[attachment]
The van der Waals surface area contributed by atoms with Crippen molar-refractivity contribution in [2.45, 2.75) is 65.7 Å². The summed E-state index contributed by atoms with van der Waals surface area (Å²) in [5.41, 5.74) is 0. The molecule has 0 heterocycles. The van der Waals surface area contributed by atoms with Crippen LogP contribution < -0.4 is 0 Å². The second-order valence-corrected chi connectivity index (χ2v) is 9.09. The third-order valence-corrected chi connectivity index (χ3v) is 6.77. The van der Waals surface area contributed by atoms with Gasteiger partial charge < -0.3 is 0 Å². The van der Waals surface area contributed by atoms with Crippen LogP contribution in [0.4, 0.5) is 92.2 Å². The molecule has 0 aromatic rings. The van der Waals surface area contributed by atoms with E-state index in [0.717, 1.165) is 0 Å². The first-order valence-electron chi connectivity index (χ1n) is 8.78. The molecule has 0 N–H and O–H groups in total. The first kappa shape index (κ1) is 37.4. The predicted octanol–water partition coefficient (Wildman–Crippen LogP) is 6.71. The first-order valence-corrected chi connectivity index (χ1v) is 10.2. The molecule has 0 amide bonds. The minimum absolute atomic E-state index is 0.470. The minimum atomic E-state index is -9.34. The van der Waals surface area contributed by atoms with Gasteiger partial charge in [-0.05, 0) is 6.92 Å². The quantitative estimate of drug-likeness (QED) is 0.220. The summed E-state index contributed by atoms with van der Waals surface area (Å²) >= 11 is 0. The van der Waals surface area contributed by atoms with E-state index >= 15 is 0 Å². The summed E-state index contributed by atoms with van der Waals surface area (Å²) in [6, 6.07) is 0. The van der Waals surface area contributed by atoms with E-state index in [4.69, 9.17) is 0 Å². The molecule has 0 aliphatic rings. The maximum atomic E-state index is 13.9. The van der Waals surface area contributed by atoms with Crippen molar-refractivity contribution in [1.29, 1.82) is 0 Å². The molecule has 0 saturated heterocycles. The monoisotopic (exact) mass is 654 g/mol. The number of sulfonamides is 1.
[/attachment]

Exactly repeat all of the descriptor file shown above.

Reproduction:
The van der Waals surface area contributed by atoms with Crippen molar-refractivity contribution in [2.45, 2.75) is 65.7 Å². The summed E-state index contributed by atoms with van der Waals surface area (Å²) in [5.41, 5.74) is 0. The molecule has 0 heterocycles. The van der Waals surface area contributed by atoms with Crippen LogP contribution < -0.4 is 0 Å². The second-order valence-corrected chi connectivity index (χ2v) is 9.09. The third-order valence-corrected chi connectivity index (χ3v) is 6.77. The van der Waals surface area contributed by atoms with Gasteiger partial charge < -0.3 is 0 Å². The van der Waals surface area contributed by atoms with Crippen LogP contribution in [0.4, 0.5) is 92.2 Å². The molecule has 0 aromatic rings. The van der Waals surface area contributed by atoms with E-state index in [0.717, 1.165) is 0 Å². The first-order valence-electron chi connectivity index (χ1n) is 8.78. The molecule has 0 N–H and O–H groups in total. The first kappa shape index (κ1) is 37.4. The predicted octanol–water partition coefficient (Wildman–Crippen LogP) is 6.71. The first-order valence-corrected chi connectivity index (χ1v) is 10.2. The molecule has 0 amide bonds. The minimum absolute atomic E-state index is 0.470. The minimum atomic E-state index is -9.34. The van der Waals surface area contributed by atoms with Gasteiger partial charge in [-0.05, 0) is 6.92 Å². The quantitative estimate of drug-likeness (QED) is 0.220. The summed E-state index contributed by atoms with van der Waals surface area (Å²) >= 11 is 0. The van der Waals surface area contributed by atoms with E-state index >= 15 is 0 Å². The summed E-state index contributed by atoms with van der Waals surface area (Å²) in [6, 6.07) is 0. The van der Waals surface area contributed by atoms with E-state index in [4.69, 9.17) is 0 Å². The molecule has 0 aliphatic rings. The maximum atomic E-state index is 13.9. The van der Waals surface area contributed by atoms with Crippen molar-refractivity contribution in [1.29, 1.82) is 0 Å². The molecule has 0 saturated heterocycles. The monoisotopic (exact) mass is 654 g/mol. The number of sulfonamides is 1.